The most dreaded news a person or company can receive is that they are being audited by the Internal Revenue Service (IRS). Audits are a powerful tool at the government’s disposal that can be a frightening experience. Individual taxpayers and businesses are subject to audits every year and while there may very well be good reasons as to why the IRS chooses to audit someone, there are still rules that must be followed by the agency when conducting such an action.
The Taxpayers Protection Alliance (TPA) has been working to shed light on the information and circumstances regarding an audit that the IRS conducted on Microsoft. The issue of concern is that the agency retained the services of outside counsel in order to conduct work on said audit. In short: the IRS contracted private firms to assist with an agency audit of a private corporation. Taxpayers fund the agency and that means taxpayer money was used to retain the services of outside counsel on the audit. There is a question of legality that is still being adjudicated in the courts. What is not in dispute is that the agency did hire multiple firms to do work related to the audit.
According to a complaint filed by Microsoft:
The firm of Boies Schiller was awarded a $350,000 contract in 2013 to provide legal services to the IRS in connection with its audit of Microsoft. David Boies, the firm’s chairman, who’s known for his role as the lead prosecutor in the U.S. Justice Department’s antitrust suit against Microsoft, was named as lead counsel in the contract. But it’s not clear what his role was or if he’s still on the case.
The firm of Quinn Emanuel was awarded a contract worth almost $2.2 million to provide the IRS with legal services connected to the Microsoft audit. The IRS also issued a temporary regulation on June 18, 2014, to allow contractors like Boies Schiller and Quinn Emanuel to question witnesses under oath.
Late last year, TPA, filed multiple Freedom of Information Act (FOIA) requests in relation to the contracting of both firms for their work on the Microsoft audit. The FOIAs ask very specific questions to the IRS regarding services rendered from the firms as well as communications between the firms and the agency.
The IRS responded to TPA’s FOIA requests by first stating that they needed more time to process the requests. After a month or so, the IRS then decided it needed to collect fees to process the requests. The amount they requested was $17,000 for 1,000 hours of search time at $17 per hour of processing time, according to an email received in February from an IRS employee in their Disclosure office.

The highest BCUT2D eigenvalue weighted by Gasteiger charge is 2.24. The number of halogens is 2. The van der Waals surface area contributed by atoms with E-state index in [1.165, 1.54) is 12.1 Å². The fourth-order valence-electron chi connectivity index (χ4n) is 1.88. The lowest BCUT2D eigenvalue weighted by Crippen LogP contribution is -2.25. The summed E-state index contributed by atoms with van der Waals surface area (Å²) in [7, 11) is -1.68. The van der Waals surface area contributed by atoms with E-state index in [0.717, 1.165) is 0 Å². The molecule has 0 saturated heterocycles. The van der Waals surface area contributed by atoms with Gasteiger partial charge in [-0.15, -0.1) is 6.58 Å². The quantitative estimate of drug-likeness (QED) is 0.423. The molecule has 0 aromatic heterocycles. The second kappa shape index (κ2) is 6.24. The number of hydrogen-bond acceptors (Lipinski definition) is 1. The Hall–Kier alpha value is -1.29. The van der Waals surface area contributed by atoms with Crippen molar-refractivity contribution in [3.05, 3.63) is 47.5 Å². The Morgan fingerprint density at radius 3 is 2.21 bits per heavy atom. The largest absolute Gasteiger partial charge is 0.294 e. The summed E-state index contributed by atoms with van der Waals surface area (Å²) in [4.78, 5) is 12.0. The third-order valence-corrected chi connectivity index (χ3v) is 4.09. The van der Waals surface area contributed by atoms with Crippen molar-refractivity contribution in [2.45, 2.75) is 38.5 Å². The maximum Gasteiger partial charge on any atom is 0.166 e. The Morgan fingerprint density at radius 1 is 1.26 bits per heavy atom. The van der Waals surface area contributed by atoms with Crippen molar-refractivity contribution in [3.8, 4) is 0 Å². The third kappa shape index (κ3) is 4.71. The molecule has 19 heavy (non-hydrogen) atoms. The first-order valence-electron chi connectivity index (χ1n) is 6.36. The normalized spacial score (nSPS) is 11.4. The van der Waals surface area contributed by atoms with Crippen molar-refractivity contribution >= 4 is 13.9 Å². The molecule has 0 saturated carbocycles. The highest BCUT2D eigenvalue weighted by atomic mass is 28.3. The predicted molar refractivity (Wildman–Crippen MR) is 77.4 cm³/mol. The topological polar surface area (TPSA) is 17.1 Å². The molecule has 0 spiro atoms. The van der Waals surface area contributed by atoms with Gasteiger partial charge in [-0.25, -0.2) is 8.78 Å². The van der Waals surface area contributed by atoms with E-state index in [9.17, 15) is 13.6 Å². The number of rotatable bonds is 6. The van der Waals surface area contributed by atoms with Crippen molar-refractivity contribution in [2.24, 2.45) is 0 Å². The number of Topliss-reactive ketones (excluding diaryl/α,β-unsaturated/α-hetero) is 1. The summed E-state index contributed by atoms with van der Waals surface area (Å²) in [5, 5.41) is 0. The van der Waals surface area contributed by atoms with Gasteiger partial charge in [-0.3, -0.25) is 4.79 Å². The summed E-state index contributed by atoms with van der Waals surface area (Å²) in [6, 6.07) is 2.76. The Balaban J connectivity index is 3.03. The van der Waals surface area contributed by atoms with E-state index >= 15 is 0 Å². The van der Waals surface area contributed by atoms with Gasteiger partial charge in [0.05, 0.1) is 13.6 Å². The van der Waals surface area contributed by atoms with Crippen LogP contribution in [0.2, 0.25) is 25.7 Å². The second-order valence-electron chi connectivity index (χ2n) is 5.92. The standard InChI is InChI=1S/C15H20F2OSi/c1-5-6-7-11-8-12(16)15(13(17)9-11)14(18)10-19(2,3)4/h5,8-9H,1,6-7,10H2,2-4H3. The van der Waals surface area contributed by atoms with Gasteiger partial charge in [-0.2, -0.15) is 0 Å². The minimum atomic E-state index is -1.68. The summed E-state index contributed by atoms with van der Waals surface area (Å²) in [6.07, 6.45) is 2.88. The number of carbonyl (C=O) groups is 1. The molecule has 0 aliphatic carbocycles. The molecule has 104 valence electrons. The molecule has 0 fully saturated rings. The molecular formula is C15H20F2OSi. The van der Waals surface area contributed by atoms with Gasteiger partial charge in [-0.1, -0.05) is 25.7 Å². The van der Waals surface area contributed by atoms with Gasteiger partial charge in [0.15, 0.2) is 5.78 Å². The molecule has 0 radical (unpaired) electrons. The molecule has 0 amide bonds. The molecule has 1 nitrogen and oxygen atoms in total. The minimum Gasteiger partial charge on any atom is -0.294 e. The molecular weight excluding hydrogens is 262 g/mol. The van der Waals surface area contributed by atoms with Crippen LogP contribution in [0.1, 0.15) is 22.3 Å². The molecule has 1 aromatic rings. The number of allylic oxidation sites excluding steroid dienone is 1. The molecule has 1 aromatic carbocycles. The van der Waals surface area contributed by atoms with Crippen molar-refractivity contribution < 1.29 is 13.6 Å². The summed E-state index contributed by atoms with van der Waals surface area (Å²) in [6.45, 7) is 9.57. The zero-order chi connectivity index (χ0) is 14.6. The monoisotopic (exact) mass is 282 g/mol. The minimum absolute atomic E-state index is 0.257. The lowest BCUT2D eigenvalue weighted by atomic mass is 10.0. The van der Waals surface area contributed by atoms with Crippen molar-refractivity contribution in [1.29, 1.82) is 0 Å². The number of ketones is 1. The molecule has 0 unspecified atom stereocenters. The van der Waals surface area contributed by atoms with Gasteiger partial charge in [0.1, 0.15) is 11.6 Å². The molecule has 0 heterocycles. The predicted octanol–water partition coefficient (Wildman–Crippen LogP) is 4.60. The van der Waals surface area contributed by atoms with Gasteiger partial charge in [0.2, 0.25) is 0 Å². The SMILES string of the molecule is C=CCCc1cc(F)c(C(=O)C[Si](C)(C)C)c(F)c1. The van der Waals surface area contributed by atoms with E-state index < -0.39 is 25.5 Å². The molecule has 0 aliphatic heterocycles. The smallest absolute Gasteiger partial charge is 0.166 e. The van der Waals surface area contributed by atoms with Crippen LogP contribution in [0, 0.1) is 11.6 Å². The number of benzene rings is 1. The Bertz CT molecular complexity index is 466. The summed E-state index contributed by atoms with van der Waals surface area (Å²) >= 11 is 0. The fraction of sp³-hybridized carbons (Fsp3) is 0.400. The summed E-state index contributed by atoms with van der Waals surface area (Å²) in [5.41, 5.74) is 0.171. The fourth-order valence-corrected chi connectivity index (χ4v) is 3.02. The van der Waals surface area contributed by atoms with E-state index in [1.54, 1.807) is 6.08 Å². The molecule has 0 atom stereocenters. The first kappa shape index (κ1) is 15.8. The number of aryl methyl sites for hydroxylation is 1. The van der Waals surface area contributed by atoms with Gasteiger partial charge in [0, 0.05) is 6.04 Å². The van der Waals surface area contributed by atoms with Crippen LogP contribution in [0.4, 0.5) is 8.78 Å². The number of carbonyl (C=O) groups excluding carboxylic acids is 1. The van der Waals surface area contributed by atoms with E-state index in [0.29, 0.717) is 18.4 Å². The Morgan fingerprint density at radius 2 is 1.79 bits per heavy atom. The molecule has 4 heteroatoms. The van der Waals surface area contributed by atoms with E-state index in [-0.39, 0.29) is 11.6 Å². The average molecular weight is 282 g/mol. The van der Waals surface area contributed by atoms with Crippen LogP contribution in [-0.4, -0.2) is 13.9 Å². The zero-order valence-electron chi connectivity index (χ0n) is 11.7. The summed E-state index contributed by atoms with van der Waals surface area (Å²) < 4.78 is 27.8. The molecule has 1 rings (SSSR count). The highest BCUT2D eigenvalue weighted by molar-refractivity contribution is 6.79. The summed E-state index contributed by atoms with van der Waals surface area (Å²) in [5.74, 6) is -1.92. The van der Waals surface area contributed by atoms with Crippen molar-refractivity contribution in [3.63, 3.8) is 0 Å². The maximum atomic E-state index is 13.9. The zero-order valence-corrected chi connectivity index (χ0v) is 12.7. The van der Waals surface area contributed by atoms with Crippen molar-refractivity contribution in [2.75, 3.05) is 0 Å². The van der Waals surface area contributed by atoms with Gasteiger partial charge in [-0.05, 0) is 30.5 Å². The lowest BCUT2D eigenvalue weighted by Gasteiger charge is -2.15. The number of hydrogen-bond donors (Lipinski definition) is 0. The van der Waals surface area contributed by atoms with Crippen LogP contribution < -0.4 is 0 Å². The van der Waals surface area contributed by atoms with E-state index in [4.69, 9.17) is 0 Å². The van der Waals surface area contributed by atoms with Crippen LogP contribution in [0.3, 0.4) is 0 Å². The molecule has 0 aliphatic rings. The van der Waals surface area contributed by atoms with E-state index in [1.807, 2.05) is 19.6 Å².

TPA requested a waiver of the fee because TPA is an IRS-recognized 501 (c) (4) non-profit organization and providing this information is in the public interest. There is no reason why the agency should be hiding information about how taxpayer money is being spent. Even more so, if there is no illegality in what the agency did, there should be no reason why they can’t provide the information TPA requested. Taxpayers have a right to know.
The IRS also admitted in the same correspondence asking for $17,000 that they may not have the records requested. The employee from the disclosure office said, “Even then, I can’t guarantee that our search efforts will yield a single responsive document.” The agency wants to charge $17,000 for information that would benefit the public good, and they won’t guarantee that they will have the information.
TPA has filed an appeal on the denial of a waiver fee and will continue to work with the agency on the FOIA requests because it is important that the information be brought out for the public to disseminate for themselves.
The IRS has had major credibility problems with past actions. Now, with the case of the Microsoft audit, the credibility gap is getting even worse. Just recently it was revealed that the agency defied direct instructions from the court when it deleted the hard drive belonging to a key official involved in the hiring of outside counsel for the Microsoft audit. This may explain the runaround TPA has been getting from the IRS.
With the excessive fees requested and refusal to help, there isn’t much reason to believe the answers will be provided. The IRS is a powerful agency and that power must be used responsibly and when there are concerns those concerns need to be addressed, both fully and honestly.